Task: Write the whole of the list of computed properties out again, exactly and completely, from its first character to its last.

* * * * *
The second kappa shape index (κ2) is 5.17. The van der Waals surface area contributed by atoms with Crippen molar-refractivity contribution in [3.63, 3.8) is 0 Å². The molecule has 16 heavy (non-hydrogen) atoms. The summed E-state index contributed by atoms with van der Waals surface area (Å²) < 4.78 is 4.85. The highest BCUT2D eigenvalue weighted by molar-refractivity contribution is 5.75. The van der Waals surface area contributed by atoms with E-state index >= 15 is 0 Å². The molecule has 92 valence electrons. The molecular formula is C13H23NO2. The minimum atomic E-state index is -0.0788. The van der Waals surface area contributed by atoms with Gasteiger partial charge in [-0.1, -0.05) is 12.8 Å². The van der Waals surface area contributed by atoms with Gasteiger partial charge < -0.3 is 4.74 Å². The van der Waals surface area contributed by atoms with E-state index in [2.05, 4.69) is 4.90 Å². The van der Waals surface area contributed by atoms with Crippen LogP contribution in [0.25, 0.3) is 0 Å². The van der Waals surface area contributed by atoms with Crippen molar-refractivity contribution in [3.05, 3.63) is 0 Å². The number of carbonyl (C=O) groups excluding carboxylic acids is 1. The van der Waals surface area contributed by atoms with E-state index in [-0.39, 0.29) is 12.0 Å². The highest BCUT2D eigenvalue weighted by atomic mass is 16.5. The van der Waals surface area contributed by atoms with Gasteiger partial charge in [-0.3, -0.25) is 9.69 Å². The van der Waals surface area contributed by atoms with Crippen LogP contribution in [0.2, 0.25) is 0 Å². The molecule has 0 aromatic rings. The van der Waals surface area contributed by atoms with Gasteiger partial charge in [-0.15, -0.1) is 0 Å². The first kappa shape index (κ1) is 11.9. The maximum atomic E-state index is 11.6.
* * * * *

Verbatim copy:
The second kappa shape index (κ2) is 5.17. The van der Waals surface area contributed by atoms with Crippen molar-refractivity contribution in [3.63, 3.8) is 0 Å². The molecule has 16 heavy (non-hydrogen) atoms. The summed E-state index contributed by atoms with van der Waals surface area (Å²) < 4.78 is 4.85. The highest BCUT2D eigenvalue weighted by molar-refractivity contribution is 5.75. The van der Waals surface area contributed by atoms with E-state index >= 15 is 0 Å². The molecule has 92 valence electrons. The molecular formula is C13H23NO2. The minimum atomic E-state index is -0.0788. The van der Waals surface area contributed by atoms with Gasteiger partial charge in [-0.1, -0.05) is 12.8 Å². The van der Waals surface area contributed by atoms with Gasteiger partial charge < -0.3 is 4.74 Å². The van der Waals surface area contributed by atoms with E-state index in [2.05, 4.69) is 4.90 Å². The van der Waals surface area contributed by atoms with Crippen LogP contribution in [0.25, 0.3) is 0 Å². The van der Waals surface area contributed by atoms with Crippen molar-refractivity contribution in [3.05, 3.63) is 0 Å². The number of carbonyl (C=O) groups excluding carboxylic acids is 1. The van der Waals surface area contributed by atoms with E-state index in [-0.39, 0.29) is 12.0 Å². The highest BCUT2D eigenvalue weighted by atomic mass is 16.5. The van der Waals surface area contributed by atoms with Gasteiger partial charge in [-0.3, -0.25) is 9.69 Å². The van der Waals surface area contributed by atoms with Crippen LogP contribution in [0.2, 0.25) is 0 Å². The molecule has 0 aromatic rings. The van der Waals surface area contributed by atoms with Gasteiger partial charge in [-0.15, -0.1) is 0 Å². The first kappa shape index (κ1) is 11.9. The maximum atomic E-state index is 11.6.